Physical exam. Pulsus paradoxus, classic sign of
cardiac tamponade. What is that mean?
Here’s is the definition. Now, in case you
actually needed in words here it is,
I would recommend that you are able to interpret
the graph that we just saw prior. Quite important.
Cause there was a kind of questions
and there was a type of interpretations
such as responsible for being an effective clinician.
Pulsus paradoxus refers to decrease in systolic blood pressure,
decrease of more than 10 millimiters mercury with inspiration.
There you have it. Why?
More blood? Well, we just walked through that
in great detail in a previous discussion.
Jugular veins will be distended because of restriction.
Heart sounds, you tell me about those are
able to listen to your heart sounds well.
No, you cannot muffled. Move on.
What about EKG?
You have increased effusion in any of
thickness within the pericardium.
So therefore, when you put electrode to your heart,
how well is that going to measure the voltage?
Not very well. Low voltage is what you are looking for.
What is that even mean?
You take a look in an EKG, what is the voltage?
Is that the X-axis or Y-axis? Voltage is amplitude.
Aright, I need you to think, R wave can you see it.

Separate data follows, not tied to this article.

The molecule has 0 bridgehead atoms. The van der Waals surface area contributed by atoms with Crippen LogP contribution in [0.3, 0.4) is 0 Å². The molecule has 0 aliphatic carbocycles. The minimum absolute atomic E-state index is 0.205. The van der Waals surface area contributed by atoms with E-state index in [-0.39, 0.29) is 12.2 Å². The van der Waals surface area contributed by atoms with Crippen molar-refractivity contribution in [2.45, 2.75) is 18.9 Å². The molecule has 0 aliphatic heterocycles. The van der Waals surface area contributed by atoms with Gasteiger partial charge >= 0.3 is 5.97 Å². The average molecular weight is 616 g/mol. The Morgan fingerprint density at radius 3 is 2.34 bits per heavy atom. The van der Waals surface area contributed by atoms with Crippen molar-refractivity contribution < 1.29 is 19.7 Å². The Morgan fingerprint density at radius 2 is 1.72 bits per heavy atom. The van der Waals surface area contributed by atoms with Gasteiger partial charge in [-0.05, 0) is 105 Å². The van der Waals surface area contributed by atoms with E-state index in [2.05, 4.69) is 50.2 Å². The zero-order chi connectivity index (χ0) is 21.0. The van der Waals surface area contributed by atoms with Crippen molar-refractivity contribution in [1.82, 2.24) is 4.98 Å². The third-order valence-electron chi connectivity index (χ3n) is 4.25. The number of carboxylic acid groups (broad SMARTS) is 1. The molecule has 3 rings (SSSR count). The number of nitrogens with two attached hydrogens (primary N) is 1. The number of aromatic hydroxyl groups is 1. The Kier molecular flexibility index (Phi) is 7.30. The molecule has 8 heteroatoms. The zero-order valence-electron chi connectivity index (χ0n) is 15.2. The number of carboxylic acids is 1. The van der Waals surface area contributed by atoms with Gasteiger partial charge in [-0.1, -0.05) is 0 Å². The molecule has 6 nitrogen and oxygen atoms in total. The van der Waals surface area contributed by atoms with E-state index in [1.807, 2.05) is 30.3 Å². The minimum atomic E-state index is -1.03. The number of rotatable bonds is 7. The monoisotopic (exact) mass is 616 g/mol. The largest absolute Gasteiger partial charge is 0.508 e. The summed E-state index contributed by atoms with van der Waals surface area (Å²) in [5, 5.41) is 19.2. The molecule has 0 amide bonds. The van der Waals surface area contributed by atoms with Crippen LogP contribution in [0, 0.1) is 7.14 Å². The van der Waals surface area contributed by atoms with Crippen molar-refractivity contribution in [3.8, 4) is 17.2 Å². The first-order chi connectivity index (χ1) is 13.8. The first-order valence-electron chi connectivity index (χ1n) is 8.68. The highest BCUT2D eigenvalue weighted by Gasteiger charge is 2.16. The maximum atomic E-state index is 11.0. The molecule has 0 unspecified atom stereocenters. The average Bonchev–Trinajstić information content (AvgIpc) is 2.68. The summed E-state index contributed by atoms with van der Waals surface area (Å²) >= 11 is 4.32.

Close your eyes. R wave, major, major positive deflexion.
And that is going to be reduced low voltage because of effusion.
Electrical alternans, which are alternating large and
small QRS complexes, may be seen that’s important
because you don’t have the sustained increase in QRS complex
consistently because of the increase fluid by pericardial cavity.
That has to be cleared. So a couple of things that
you wanna pay attention to in terms of medical terminology,
so that you understand what’s going on with your patient.
Chest X-ray, well it’s more important that we take
a look of our Echo. And where it you are going to find
actual increase fluid within the pericardial cavity.
Echo revels pericardial fluid, collapse the ventricle
during diastole. If without hemodynamic consequences,
what does this mean to you? Watch while waiting with treatment
because ultimately, if your patient goes into decompensation,
you need to get in there remove that fluid.
In draining the fluid, what’s this called pericardiocentesis.
What you’re doing? You opening up a window
and literally removing the fluid especially
when you patient pay attention hemodynamically instable.
Increased risk recurrence may require pericardial
window and at some point. Remember,
steroids and such sure band aid therapy, anti-inflammatory
but ultimately when you have recurrences
you’re definitive treatment is going
to be your pericardial window.
And that’s what exactly what you’re seeing here.
You will open up a window surgically.
You will then literally drain the fluid right out of your
pericardial cavity. So that you can relieve that pressure ASAP.
Why how would you know that your
patient is going into decompensation?
There is going to be a decrease cardiac output.
That blood pressure hypotension is what you are looking for.
Looking for positive JVD and might be looking for dyspnea.
So that means that the heart right now
is being majorly, majorly handicapped.
And so, therefore, you need to get in
there and relieve your patient.